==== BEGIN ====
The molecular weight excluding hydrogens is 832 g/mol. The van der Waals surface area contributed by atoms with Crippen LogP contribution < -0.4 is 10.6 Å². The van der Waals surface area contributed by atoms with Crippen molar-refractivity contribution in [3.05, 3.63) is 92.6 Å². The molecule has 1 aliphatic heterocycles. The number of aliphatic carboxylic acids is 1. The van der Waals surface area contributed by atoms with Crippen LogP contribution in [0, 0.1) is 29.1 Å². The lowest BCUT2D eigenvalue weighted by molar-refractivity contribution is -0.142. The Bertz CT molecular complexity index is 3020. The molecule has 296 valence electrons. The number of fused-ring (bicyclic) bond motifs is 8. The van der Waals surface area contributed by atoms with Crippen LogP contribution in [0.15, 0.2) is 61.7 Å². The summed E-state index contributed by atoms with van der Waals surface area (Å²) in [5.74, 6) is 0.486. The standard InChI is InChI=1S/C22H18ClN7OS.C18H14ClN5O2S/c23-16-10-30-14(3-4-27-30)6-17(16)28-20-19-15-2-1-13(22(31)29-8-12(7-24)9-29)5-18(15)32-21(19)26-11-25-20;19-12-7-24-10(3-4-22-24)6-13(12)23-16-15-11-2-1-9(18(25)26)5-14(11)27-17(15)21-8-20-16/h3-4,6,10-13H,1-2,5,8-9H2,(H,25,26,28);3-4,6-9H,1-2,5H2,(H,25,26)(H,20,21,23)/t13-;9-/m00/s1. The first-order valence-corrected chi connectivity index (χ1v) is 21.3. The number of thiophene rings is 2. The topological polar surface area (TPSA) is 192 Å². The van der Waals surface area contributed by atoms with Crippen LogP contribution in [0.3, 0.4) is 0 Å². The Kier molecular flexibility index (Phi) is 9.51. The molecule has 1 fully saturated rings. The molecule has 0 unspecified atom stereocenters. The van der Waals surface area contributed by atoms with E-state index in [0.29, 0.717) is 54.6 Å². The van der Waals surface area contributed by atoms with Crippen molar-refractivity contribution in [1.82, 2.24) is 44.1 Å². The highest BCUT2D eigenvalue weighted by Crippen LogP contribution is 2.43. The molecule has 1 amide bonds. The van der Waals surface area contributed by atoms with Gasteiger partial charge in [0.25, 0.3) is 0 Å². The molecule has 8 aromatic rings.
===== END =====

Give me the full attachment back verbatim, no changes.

The molecular weight excluding hydrogens is 832 g/mol. The van der Waals surface area contributed by atoms with Crippen LogP contribution < -0.4 is 10.6 Å². The van der Waals surface area contributed by atoms with Crippen molar-refractivity contribution in [3.05, 3.63) is 92.6 Å². The molecule has 1 aliphatic heterocycles. The number of aliphatic carboxylic acids is 1. The van der Waals surface area contributed by atoms with Crippen LogP contribution in [0, 0.1) is 29.1 Å². The lowest BCUT2D eigenvalue weighted by molar-refractivity contribution is -0.142. The Bertz CT molecular complexity index is 3020. The molecule has 296 valence electrons. The number of fused-ring (bicyclic) bond motifs is 8. The van der Waals surface area contributed by atoms with Crippen LogP contribution in [0.15, 0.2) is 61.7 Å². The summed E-state index contributed by atoms with van der Waals surface area (Å²) in [5.74, 6) is 0.486. The standard InChI is InChI=1S/C22H18ClN7OS.C18H14ClN5O2S/c23-16-10-30-14(3-4-27-30)6-17(16)28-20-19-15-2-1-13(22(31)29-8-12(7-24)9-29)5-18(15)32-21(19)26-11-25-20;19-12-7-24-10(3-4-22-24)6-13(12)23-16-15-11-2-1-9(18(25)26)5-14(11)27-17(15)21-8-20-16/h3-4,6,10-13H,1-2,5,8-9H2,(H,25,26,28);3-4,6-9H,1-2,5H2,(H,25,26)(H,20,21,23)/t13-;9-/m00/s1. The first-order valence-corrected chi connectivity index (χ1v) is 21.3. The number of thiophene rings is 2. The topological polar surface area (TPSA) is 192 Å². The van der Waals surface area contributed by atoms with Crippen LogP contribution in [0.3, 0.4) is 0 Å². The Kier molecular flexibility index (Phi) is 9.51. The molecule has 1 fully saturated rings. The molecule has 0 unspecified atom stereocenters. The van der Waals surface area contributed by atoms with E-state index in [0.29, 0.717) is 54.6 Å². The van der Waals surface area contributed by atoms with Crippen molar-refractivity contribution in [1.82, 2.24) is 44.1 Å². The highest BCUT2D eigenvalue weighted by Crippen LogP contribution is 2.43. The molecule has 1 amide bonds. The van der Waals surface area contributed by atoms with Gasteiger partial charge in [0.25, 0.3) is 0 Å². The molecule has 8 aromatic rings.